Yes, I’m a nerd. I have to admit it, I cannot lie. Although I have ditched the thick glasses I wore as a child (thank you, Laser Eye Surgery Center) I am still a nerd. I like to read. A lot. And I like to read research and sciency stuff.
More than that though, I like to figure out how that sciency stuff applies to real life. I am very fortunate to have learned, and to continue to learn from some very smart people. There is an overwhelming amount of information to sort through, and lots of times it is contradictory. So, I synthesize what I learn, and what I learn from others, to make an educated guess on what it takes to live a healthier life.
As you may be able to tell, I have a educational background in health sciences. I hold my Masters degree in Physical Therapy, and Bachelors in Health Science. I’ve considered going back for my Piled Higher and Deeper (PHD), but holding off for now. Probably forever.
I was diagnosed with celiac disease about 5 years ago-ish. Honestly my memory is not so good on that, but around 4 or 5 years ago. I had, like so many others, been diagnosed with the garbage can of GI disorders-IBS several years prior. I am a amateur physique athlete (figure competitions) and throughout the course of getting ready for a competition noticed an increased reaction to wheat products. Lo and behold, a new GI doctor later-celiac disease. Which in retrospect makes perfect sense. I had Hashimoto’s thyroiditis, early osteopenia (despite lifting weights, having a calcium rich diet and being under 30 years old,) Raynauds’s syndrome, and sports injuries out the wazoo. Autoimmune disorders-all commonly associated with celiac disease. No one had ever put together the pieces.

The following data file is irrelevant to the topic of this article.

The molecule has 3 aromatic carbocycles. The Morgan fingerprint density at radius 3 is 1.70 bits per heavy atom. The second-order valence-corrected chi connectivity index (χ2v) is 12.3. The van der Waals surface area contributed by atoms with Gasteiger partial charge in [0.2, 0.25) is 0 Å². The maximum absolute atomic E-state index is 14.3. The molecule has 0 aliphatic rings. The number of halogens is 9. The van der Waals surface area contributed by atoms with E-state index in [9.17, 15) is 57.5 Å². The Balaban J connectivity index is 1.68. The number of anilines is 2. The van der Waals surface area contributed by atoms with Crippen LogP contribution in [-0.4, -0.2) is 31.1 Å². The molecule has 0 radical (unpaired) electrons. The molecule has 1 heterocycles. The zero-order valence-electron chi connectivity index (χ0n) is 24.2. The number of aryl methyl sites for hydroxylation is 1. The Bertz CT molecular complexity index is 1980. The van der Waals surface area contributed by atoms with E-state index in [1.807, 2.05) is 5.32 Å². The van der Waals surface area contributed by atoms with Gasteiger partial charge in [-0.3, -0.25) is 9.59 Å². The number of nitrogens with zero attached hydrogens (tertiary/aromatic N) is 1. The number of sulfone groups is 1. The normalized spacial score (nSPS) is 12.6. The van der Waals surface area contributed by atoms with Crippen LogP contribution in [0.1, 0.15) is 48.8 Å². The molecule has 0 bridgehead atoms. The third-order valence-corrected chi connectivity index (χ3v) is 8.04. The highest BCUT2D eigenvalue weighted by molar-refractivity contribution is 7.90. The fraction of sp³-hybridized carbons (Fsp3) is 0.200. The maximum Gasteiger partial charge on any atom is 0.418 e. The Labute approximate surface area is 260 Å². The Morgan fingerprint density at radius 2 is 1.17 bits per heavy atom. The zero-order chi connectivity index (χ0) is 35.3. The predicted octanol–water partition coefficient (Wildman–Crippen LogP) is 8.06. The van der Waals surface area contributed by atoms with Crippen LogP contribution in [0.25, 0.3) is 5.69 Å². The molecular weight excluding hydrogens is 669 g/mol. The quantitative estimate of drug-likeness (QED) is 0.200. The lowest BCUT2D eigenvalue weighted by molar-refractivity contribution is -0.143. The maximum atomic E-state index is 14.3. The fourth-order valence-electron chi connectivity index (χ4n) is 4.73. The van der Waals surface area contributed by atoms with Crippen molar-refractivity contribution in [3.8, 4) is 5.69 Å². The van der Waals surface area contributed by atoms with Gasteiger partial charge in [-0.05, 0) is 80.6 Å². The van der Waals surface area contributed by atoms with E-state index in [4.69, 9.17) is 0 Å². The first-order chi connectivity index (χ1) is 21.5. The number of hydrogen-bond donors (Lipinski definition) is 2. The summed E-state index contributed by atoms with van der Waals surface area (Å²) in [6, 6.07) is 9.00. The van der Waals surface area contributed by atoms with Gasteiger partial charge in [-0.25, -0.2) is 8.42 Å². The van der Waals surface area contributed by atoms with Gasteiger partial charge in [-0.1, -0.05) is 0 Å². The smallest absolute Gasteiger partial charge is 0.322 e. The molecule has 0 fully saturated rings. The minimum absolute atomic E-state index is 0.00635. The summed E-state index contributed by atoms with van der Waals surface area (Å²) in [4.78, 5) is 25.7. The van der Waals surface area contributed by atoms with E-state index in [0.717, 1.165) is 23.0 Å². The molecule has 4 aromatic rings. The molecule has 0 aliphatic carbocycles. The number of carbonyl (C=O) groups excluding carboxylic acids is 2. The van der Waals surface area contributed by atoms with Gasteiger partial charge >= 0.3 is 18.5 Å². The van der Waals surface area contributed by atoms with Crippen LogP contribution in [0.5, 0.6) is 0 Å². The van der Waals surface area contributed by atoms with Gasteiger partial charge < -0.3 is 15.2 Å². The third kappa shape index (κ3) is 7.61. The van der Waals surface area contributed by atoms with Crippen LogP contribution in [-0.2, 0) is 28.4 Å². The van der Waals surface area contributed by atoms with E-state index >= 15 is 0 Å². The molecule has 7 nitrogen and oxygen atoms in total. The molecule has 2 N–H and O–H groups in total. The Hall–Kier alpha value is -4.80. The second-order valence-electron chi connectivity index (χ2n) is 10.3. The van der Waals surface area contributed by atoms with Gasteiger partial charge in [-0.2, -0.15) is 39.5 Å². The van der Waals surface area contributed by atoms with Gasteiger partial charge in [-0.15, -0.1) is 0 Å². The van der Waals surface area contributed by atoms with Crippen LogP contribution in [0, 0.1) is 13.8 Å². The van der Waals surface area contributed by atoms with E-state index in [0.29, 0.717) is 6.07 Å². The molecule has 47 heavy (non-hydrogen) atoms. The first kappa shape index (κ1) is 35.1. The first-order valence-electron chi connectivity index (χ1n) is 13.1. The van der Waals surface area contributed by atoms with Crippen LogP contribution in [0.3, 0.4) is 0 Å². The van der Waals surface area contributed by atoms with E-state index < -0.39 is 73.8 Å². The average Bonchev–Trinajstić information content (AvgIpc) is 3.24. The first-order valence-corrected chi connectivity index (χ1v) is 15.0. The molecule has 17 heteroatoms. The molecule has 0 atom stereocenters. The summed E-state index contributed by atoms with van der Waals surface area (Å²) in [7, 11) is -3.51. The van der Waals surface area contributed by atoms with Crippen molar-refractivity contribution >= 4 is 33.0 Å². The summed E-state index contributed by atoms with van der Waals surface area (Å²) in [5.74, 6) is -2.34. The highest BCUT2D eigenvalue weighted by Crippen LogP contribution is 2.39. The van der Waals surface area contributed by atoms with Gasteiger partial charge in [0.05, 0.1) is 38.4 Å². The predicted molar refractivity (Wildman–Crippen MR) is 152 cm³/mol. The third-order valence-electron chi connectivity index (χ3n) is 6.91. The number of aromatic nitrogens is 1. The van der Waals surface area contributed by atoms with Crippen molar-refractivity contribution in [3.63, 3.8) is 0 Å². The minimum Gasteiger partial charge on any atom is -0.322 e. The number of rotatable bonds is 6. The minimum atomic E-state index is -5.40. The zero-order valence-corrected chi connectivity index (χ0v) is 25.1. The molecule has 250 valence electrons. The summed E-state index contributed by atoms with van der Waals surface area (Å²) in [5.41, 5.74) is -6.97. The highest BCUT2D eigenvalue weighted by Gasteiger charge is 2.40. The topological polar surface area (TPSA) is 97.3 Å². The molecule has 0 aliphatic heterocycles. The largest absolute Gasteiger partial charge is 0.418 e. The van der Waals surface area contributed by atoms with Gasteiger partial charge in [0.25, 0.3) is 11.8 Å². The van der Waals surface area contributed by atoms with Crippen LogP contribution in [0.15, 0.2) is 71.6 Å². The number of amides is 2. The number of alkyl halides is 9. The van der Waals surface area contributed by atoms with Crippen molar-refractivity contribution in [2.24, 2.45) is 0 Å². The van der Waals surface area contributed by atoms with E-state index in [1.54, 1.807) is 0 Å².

Transitioning to a completely gluten free diet was a challenge in some respects and easy in others. It was challenging when it came to hidden gluten and labeling, as the labels have absolutely improved since my diagnosis. That may have been why I gravitated to naturally gluten free food-easier to navigate, and better for me. I once made myself very sick by making homemade chicken soup. I wasn’t feeling well, so I made some chicken and vegetable soup. With College Inn chcken broth. Which was not gluten free. I was so mad. I ranted on the phone to my Mom for a good long while on that on. It was easy in the sense that I felt so much better after going gluten free. The constant stomach pains, gas, bloating, all that fun stuff. It was gone. I would not ever want to feel that way again, not for any gluten-filled item. Just not worth it. Not even close. Not even for a Philadelphia soft pretzel from a street cart.
My diet is almost completely naturally gluten free. I do have gluten free oats, which I love, and gluten free Koala Crisp bars and Quakers Chocolate Crunch Rice Cakes as post workout fuel. I usually choose white/sweet potato or rice when I want a carb source. I don’t eat gluten free pasta-I use spaghetti squash if I want the “pasta” vibe. For treats I LOVE chocolate, and ice cream-or both together. I am a firm believer that no gluten free food is off limits-there are just better amounts and times to have certain splurges. You can certainly get fat on a gluten free “diet”, just like with anything.
Enough about me. My goal, what I want to do with my life, is to educate. To educate people to care for themselves better, do it well, and do it easily. I believe that we as humans have so much potential. I am saddened to see the food marketing to the masses, and the grocery carts full of “not food.” But I believe we can make a change, and that with some awareness, people will make better choices.
So I’m a nerd. But I’m a nerd on a mission. Gluten free, fit and healthy. That’s the goal.